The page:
Whippoorwill Ridge

Well after stalking all off your threads on the old site and doing the same ever since this new site was created, thought I'd finally join in "Officially." I have a tremendous amount of respect for the morals, values, and individuals on this forum. Bought 82ac in northeast Kentucky with a buddy in March of 2016. Between the knowledge gained here and a background in Resource Conservation, we have only made a few mistakes in the short time of ownership. Namely, in thinking an old Ford 8N could handle the hills and hollers! Just transitioned to the Reserves after spending 10.5 years on Active Duty in the USCG doing SAR/LE. Sometimes there is no one to share my excitement and habitat successes with so this thread is a much needed outlet. Here we go!
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Little chainsaw work to create the western view off back porch of cabin.


Cleared about 3/4 acre section in the bottom that was offering very little. Also, dug out a natural spring in corner which is currently holding water despite dry conditions. Planted approx 40lbs of Southern States Wildlife Mix (sorghum, clay/iron peas, buckwheat, millet, and forage beans) on 4/20/17. Bottom picture is from 6/6/17 when we applied a foliar fert.


8/18/17 - Overseeded winter peas, white clover, rape, and kale. Light rain following afternoon. Sorghum fully mature, volunteer clover everywhere.




10/1/17 - Suspect heavy forage on peas/beans by looking at exclusion cage growth. Good winter pea growth, thick and viney in some spots. Sporadic rape and kale. Had four does come in and devour sorghum like it was ice cream cones!
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My buddy with his 5.5yo 11pt bow kill on 12/20/16, our first season. Tooth was sent off for aging.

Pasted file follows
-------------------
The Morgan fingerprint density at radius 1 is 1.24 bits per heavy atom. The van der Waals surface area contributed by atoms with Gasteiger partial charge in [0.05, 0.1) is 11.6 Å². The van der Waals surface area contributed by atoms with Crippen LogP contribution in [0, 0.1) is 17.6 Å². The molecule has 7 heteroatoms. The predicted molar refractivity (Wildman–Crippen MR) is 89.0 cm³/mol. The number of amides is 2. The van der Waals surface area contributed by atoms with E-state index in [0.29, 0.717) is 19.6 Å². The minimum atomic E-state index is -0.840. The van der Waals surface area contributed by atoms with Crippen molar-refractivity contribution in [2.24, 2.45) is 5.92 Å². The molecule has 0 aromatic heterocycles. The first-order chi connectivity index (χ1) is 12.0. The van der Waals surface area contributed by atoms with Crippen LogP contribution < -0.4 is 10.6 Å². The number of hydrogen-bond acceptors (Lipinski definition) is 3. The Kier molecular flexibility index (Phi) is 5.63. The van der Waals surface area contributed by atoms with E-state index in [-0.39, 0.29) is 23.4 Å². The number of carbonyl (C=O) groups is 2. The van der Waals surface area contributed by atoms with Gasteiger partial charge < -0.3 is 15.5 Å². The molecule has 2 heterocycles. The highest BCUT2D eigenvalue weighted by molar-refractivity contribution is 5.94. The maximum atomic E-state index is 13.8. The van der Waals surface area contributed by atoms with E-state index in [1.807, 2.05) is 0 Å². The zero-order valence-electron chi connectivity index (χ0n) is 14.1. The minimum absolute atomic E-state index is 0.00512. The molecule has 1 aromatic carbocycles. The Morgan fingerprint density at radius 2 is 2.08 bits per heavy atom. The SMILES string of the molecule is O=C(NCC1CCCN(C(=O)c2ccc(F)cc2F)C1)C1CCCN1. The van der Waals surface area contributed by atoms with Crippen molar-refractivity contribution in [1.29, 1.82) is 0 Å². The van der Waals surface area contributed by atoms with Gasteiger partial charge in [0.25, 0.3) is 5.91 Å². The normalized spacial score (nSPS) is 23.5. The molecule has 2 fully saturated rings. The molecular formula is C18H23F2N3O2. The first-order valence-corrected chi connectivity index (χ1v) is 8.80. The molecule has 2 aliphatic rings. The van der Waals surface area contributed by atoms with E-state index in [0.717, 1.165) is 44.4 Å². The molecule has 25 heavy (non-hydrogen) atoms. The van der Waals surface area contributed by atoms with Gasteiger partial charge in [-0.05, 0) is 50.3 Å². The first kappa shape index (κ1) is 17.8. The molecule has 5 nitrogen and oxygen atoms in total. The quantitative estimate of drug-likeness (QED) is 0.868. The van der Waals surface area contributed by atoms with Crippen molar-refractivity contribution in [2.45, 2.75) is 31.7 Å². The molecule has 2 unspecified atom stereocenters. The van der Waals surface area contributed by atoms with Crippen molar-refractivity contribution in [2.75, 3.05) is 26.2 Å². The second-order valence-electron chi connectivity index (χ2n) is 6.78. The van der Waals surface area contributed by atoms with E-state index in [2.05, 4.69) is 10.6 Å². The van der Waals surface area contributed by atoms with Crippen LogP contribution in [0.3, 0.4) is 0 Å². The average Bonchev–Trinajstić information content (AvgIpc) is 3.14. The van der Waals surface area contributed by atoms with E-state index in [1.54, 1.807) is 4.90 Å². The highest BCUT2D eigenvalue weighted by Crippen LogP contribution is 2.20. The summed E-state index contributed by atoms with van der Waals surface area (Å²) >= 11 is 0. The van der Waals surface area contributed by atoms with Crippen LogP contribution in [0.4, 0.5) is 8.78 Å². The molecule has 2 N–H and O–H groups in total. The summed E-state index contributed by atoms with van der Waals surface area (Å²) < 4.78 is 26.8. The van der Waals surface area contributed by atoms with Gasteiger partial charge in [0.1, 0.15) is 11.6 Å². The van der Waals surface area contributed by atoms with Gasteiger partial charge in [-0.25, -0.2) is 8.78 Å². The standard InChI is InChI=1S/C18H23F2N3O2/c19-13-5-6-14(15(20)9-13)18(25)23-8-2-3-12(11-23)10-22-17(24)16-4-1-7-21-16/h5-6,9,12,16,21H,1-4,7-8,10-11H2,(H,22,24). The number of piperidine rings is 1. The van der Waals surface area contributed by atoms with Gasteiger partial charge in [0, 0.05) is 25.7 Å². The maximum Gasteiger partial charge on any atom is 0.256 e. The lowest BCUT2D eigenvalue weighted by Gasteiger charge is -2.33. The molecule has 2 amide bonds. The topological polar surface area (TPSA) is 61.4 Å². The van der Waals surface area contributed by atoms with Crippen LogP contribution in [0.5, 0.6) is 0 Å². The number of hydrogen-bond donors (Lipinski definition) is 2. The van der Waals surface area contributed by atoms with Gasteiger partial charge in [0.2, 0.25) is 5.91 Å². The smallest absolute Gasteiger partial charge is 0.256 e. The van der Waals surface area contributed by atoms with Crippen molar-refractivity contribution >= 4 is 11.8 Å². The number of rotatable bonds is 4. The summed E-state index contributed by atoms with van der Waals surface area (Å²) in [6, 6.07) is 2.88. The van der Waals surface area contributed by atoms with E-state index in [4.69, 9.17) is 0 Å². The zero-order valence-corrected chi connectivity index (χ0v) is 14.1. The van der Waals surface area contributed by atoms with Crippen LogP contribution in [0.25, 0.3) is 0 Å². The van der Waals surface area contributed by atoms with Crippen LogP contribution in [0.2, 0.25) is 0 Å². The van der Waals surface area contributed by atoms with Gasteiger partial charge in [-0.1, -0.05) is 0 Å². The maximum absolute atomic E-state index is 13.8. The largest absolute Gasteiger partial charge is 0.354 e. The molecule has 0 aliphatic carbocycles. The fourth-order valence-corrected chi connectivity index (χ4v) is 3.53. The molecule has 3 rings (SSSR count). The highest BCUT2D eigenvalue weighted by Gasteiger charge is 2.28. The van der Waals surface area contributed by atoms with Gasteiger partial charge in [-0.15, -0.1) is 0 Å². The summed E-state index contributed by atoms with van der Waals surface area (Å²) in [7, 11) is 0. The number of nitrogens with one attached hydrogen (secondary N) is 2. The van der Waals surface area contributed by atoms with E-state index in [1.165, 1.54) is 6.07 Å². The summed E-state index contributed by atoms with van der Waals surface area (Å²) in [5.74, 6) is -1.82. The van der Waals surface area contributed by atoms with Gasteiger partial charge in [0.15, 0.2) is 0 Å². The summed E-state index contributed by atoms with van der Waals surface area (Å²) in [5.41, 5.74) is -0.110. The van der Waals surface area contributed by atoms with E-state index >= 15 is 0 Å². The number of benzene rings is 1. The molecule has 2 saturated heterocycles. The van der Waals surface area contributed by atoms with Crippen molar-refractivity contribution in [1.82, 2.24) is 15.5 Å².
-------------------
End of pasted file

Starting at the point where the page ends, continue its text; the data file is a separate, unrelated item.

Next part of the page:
Our trail camera surveys and observations indicate a lot more deer activity on the property in the past 6-9 months. 1st hunting season revealed 9 different bucks in total, age class structure ranging from estimated 1.5yo-5.5yo (as proven by tooth aging). Only 3 of which were with us from velvet to seasons end and they were the 2.5s. Doe sightings were infrequent and typically consisted of a couple of yearlings. Only mature does seen were during the rut being bumped or chased. This season we have 10 different bucks so far, all of which have been fairly consistent since early summer with the exception of one we call "Purple Haze," (due to a purple hue in the trail cam pic). We have also observed 3 distinct doe groups. One with 2 mature does and 2 yearlings, a doe with a button head, and a different doe and button head combo. We have one leftover buck from last year that might be 3.5yo and is definitely getting a hall pass. There are 3 distinct bucks from last year that we are hoping will show up in coming weeks. As of now, there is only one buck that we have agreed to harvest if the opportunity presents itself and that is "Big Boy." Guessing solely on last year's kill that "Big Boy," is maybe a 5.5yo. I will close out this post by disclaiming we have two Kiefer Pears in our overgrown ridge top field as well as two in our bottom food plot. All four trees have cages, weed mating, have yet to produce but are thriving. Will share more as we go but for now will leave you all with some pictures of Big Boy.